Safety Integrated Design Development

Inlet cell design development for the safe handling of radioactive waste underground (2018)

In collaboration with Arup, MCM delivered a (3 year, £300,000) project for RWM to design an Unshielded Intermediate Level Waste handling facility for a future UK Geological Disposal Facility.  MCM managed the project and provided technical quality assurance throughout.

Project Context

The UK has accumulated a legacy of radioactive waste and continues to produce radioactive wastes from various industries and programmes.  UK government policy for management of these wastes is safe and secure interim storage, followed by geological disposal, as set out in the 2014 Implementing Geological Disposal White Paper (  Radioactive Waste Management Limited (RWM),  a wholly owned subsidiary of the Nuclear Decommissioning Authority (NDA), is responsible for delivering a Geological Disposal Facility (GDF) and managing the UK’s higher activity radioactive waste inventory.

Waste Disposal Units (DUs) containing Unshielded Intermediate Level Waste (UILW) are currently planned to be transported to a GDF and transferred underground in Standard Waste Transport Containers (SWTC). Waste Disposal Units would be removed from SWTCs and transferred to the ‘inlet cell’.  The inlet cell, a key part of the GDF, is assumed by (RWM)  to be located underground and would be a shielded facility which would allow the remote unpacking and handling of waste DUs from SWTCs.  From the inlet cell, the waste DUs would then be transferred to disposal areas for emplacement.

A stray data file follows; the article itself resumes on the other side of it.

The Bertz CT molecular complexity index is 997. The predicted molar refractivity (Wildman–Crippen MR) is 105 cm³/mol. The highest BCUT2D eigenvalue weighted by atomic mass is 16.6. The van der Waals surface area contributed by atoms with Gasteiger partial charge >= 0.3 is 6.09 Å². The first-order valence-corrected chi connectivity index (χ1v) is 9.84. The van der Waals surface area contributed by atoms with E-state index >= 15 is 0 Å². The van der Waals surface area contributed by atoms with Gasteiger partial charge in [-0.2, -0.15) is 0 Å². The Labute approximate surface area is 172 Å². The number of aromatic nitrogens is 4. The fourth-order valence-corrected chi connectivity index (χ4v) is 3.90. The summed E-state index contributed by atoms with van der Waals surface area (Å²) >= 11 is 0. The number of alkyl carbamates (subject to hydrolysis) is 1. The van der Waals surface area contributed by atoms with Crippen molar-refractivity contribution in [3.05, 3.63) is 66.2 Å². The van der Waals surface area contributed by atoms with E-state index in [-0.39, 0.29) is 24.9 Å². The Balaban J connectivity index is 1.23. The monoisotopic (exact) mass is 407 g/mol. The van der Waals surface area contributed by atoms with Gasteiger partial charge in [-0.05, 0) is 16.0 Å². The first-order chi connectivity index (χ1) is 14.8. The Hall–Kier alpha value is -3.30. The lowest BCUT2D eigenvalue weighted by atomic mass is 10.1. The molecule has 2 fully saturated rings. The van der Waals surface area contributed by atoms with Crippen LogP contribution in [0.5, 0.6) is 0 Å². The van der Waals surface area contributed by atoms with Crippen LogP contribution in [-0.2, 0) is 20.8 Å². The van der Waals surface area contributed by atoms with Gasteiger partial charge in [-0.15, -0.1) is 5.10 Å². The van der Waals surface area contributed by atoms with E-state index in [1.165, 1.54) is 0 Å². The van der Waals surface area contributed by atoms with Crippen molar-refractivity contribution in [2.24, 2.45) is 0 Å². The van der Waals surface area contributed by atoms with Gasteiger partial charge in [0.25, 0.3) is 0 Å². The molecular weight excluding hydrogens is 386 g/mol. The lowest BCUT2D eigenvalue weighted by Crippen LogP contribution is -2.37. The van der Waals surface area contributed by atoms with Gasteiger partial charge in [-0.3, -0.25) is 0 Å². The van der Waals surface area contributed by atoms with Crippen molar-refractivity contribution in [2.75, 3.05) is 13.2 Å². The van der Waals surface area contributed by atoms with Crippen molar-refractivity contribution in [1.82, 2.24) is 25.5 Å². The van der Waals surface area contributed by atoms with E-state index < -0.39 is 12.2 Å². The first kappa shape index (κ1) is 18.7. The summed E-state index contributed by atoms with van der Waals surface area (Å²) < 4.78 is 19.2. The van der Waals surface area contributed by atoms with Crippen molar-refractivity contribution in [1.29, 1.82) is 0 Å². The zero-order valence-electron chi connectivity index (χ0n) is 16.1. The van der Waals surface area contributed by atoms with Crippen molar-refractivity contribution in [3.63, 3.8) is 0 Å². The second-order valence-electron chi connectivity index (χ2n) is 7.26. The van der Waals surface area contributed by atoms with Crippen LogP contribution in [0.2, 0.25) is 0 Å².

During 2016, RWM prepared an updated generic design for the UK GDF.  The design includes several options flexible to a range of geological environments (higher strength rock, lower strength sedimentary rock and evaporite rock) and suitable for a range of higher-activity wastes, including UILW.

The generic GDF inlet cell design has a planned receipt capacity (2,500 SWTCs per annum) which will remain for the UILW emplacement period of the GDF programme.  The throughput for some periods will be modified to match the SWTC receipt rate by changing the operational shift pattern, for example going from a three-shift (24 hour) working pattern to two-shift operations.  The GDF generic design waste receipt schedule has a planned capacity of 2,300 SWTCs per annum for approximately 24 years, followed by 1,500 per year for about 44 years.